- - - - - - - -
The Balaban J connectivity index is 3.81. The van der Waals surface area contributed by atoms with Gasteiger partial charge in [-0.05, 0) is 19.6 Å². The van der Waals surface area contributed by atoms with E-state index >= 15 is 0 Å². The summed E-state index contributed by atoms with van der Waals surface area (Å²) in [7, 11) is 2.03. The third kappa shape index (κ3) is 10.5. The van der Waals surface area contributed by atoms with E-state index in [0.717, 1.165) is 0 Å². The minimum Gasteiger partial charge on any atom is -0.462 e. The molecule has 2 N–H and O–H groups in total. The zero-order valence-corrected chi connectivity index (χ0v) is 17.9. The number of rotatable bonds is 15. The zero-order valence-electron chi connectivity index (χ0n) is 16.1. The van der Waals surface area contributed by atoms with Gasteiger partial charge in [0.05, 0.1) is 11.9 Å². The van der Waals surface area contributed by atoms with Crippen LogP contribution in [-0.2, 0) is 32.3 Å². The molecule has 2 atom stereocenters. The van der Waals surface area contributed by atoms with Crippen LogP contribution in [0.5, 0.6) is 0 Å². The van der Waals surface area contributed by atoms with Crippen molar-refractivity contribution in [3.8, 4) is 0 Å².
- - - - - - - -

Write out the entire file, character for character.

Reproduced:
The Balaban J connectivity index is 3.81. The van der Waals surface area contributed by atoms with Gasteiger partial charge in [-0.05, 0) is 19.6 Å². The van der Waals surface area contributed by atoms with E-state index >= 15 is 0 Å². The summed E-state index contributed by atoms with van der Waals surface area (Å²) in [7, 11) is 2.03. The third kappa shape index (κ3) is 10.5. The van der Waals surface area contributed by atoms with E-state index in [0.717, 1.165) is 0 Å². The minimum Gasteiger partial charge on any atom is -0.462 e. The molecule has 2 N–H and O–H groups in total. The zero-order valence-corrected chi connectivity index (χ0v) is 17.9. The number of rotatable bonds is 15. The zero-order valence-electron chi connectivity index (χ0n) is 16.1. The van der Waals surface area contributed by atoms with Gasteiger partial charge in [0.05, 0.1) is 11.9 Å². The van der Waals surface area contributed by atoms with Crippen LogP contribution in [-0.2, 0) is 32.3 Å². The molecule has 2 atom stereocenters. The van der Waals surface area contributed by atoms with Crippen LogP contribution in [0.5, 0.6) is 0 Å². The van der Waals surface area contributed by atoms with Crippen molar-refractivity contribution in [3.8, 4) is 0 Å².